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This eBook from the Gutenberg Project consists of approximately 96 pages of information about Rollo at Play.

When the squirrel saw Jonas’s hand intruding itself into the box, he retreated to the farther corner, and curled himself up there, with his tail close down upon his back.  Jonas followed him with his hand, saying, in a soothing tone, “Bunny, Bunny, poor little Bunny.”

He reached him, at length, and put his hand very gently over him, and slowly and cautiously drew him out.

Rollo and James gave a sort of hysteric laugh, and instantly clapped their hands to their mouths, to suppress it; but they looked at one another and at Jonas with great delight.

Jonas gradually brought the squirrel over the bowl, and prepared to dip his ears into the dye.  It was a strange situation for a squirrel to be in, and he did not like it at all; and just at the instant when his ears were going into the dye, he twisted his head round, and planted his little fore teeth directly upon Jonas’s thumb.  As might have been supposed, teeth which were sharp and powerful enough to go through a walnut shell, would not he likely to be stopped by a leathern glove; and Jonas, startled by the sudden cut, gave a twitch with his hand, and, at the same instant, let go of the squirrel.  Bunny grasped the edge of the howl with his paws, and leaped out, bringing the bowl itself at the same instant over upon him, spattering him all over from head to tail with the blue dye.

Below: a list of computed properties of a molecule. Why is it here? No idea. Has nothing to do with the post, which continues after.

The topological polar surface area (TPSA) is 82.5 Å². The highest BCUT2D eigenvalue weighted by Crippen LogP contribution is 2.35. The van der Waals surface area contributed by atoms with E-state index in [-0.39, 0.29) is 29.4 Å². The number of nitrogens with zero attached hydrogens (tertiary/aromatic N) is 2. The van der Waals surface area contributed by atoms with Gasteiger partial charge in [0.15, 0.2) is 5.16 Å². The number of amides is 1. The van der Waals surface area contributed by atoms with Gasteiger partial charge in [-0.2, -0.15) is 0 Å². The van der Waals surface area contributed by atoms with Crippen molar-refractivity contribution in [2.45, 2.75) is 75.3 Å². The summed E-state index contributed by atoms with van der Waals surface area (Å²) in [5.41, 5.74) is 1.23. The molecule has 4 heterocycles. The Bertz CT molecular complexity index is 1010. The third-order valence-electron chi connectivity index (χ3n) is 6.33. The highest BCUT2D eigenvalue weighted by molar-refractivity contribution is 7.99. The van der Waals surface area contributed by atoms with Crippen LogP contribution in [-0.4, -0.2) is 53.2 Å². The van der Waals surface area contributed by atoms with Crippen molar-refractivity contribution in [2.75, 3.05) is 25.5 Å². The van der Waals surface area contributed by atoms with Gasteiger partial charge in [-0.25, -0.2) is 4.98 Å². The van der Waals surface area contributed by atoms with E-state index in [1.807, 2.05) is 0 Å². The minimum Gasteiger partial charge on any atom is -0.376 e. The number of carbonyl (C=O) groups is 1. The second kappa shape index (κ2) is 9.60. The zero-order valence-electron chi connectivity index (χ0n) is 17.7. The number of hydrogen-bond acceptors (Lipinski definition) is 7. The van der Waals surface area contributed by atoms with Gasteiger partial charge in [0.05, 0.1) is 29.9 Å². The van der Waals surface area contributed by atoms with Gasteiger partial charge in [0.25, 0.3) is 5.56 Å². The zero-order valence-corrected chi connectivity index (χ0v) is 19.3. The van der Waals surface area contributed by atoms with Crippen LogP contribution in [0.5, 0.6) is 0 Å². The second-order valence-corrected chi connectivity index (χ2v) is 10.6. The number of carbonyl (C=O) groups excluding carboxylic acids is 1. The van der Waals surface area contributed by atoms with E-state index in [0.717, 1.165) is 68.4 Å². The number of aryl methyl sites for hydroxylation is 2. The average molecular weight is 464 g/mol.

The boys looked aghast for a minute, but when they saw him racing off as fast as possible, and running up a neighboring tree, Jonas burst into a laugh, which the other boys joined, and they continued it loud and long, till the woods rang again.

“Well, we have spotted him, at any rate,” said Jonas.  “We will call him Leopard.”

The boys then looked at Jonas’s bite, and found that it was not a very serious one.  In fact, Jonas was a little ashamed at having let go for so small a wound However, it was then too late to regret it and the boys returned slowly home.

As they were walking home, James said that the squirrel’s back looked wet, where the dye went upon him, but he did not think it looked very blue.

“No,” said Jonas, “it does not generally look blue at first, but it grows blue afterwards.  It will be a bright color enough before you see him again, I will warrant.”

So they walked along home; the fender was put back in its place in the garret, the bowl in the house, and the box in the barn.  Jonas soon forgot that he had been bitten, and the squirrel, as soon as his back was dry, thought no more of the whole affair, but turned his attention entirely to the business of digging a hole to store his nuts in for the ensuing winter.

FIRES IN THE WOODS.

All the large trees that Jonas had felled beyond the brook, he cut up into lengths, and hauled them up into the yard, and made a great high wood-pile of them, higher than his head; but all the branches, and the small bushes, with all the green leaves upon them, lay about the ground in confusion.  Rollo asked him what he was going to do with them.  He said, after they were dry, he should burn them up, and that they would make a splendid bonfire.

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